During pregnancy, fluctuations in important hormone levels can have an impact on your whole body. You can develop new skin conditions, and your face and body will need special care as you move closer to giving birth. Read on to discover seven things that you need to know about caring for your skin during pregnancy.
1) How to keep your skin’s oil balance under control:
While some pregnant women have beautiful, glowing skin for the full nine months, many are not so lucky. Just as spikes in hormone levels during your menstrual cycle can end up leading to brief breakouts of acne, the hormonal fluctuations involved in a pregnancy can cause similar problems. If your skin has become oilier and more prone to zits, invest in a moisturizer that tackles blemishes and consider using a weekly face mask to give your complexion a more matte appearance. If you suffer from the opposite problem and struggle with patches of dry skin, some form of luxury facial oil will help to improve this situation. In order to minimize irritation, make sure that you shop for an oil that contains calming ingredients such as aloe and rose.
2) How to deal with cracked, sore skin on your feet:
Pregnancy often leads to painful, swollen feet because of fluid retention. If this persists, the skin on your feet can start to become itchy and uncomfortable. If you suffer from this problem, you can improve the condition of your skin by resting your feet on cushions to help the fluid drain away. If the skin on your feet begins to harden and crack, this is a sign that you may be dehydrated. Experts advise that pregnant women should try to drink at least 1.2 liters of fluids on a daily basis, so if you increase your fluid intake then your cracked feet should become less problematic.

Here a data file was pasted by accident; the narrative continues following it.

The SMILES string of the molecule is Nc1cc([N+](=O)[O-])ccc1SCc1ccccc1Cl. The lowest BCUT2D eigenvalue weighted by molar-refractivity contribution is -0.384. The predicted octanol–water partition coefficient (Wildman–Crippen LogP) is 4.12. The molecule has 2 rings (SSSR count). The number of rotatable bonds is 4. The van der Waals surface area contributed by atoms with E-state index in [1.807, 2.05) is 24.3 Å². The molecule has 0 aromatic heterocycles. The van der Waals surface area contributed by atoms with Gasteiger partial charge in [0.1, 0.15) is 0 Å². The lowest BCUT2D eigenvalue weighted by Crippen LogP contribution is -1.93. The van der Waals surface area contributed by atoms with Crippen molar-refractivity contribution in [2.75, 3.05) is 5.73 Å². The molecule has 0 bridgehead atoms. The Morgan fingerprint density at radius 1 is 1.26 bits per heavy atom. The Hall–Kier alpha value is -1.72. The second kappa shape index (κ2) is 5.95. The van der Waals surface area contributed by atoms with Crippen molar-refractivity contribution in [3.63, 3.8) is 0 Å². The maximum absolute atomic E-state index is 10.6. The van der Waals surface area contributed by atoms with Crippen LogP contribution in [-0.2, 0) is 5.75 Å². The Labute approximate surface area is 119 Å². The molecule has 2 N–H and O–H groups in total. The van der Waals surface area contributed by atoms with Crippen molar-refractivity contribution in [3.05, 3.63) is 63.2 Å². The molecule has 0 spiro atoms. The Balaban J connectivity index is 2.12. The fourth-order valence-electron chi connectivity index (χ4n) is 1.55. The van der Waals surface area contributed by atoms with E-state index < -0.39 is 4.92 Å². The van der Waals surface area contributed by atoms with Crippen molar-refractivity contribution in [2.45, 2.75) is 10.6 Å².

3) How to prevent patches of pigmentation:
Many pregnant women develop patches of darker, discolored skin on their faces. This is called melasma, though it is sometimes referred to as the ‘pregnancy mask’ due to the fact that it often appears in a symmetrical pattern. Melasma is caused by pregnancy hormones in some people, but being outside in the sun triggers the majority of cases. As a result, if you want to prevent melasma then it is smart to choose a sunscreen that offers very strong protection. However, if you do develop melasma, rest assured that this discolored skin will slowly return to normal after the birth of your baby.
4) How to relieve itching:
Hormonal fluctuations can cause extremely itchy skin on your arms, legs and abdomen. In many cases, this is due to dryness, and it can be combated with a high quality body moisturizers. However, if your skin appears to be red or you are developing a rash, speak to your doctor about obtaining prescription treatments.
5) How to calm hot flashes:
During pregnancy, hot flashes can leave you feeling as though your face is on fire. To reduce your discomfort, try placing a cool ice pack against your cheeks, or run ice cubes over your skin. You can also buy calming balms that create a pleasant cooling sensation when they are applied.
6) How to minimize stretch marks:
As your womb expands to accommodate your ever-growing baby, it is difficult to prevent stretch marks from appearing. However, many women have found that massaging body oil onto their torso can help to at least reduce the appearance of stretch marks. There are lots of products marketed specifically for this purpose, so read a few different reviews and apply one of the best oils during your second and third trimesters. Moisturizers containing shea butter or cocoa butter may also be especially effective.
7) How to promote healthy, glowing skin:
You can keep all of your skin looking healthy and radiant by applying rich moisturizers that contain vitamin E. Some nutrition experts also advise eating more foods that are particularly good sources of vitamin E (such as avocados and most types of nuts).
Finally, it is important to be sure that all of your skin care products are safe to use during pregnancy. If you are unsure, always opt to buy products that specifically state that they are safe for pregnant women and their babies.
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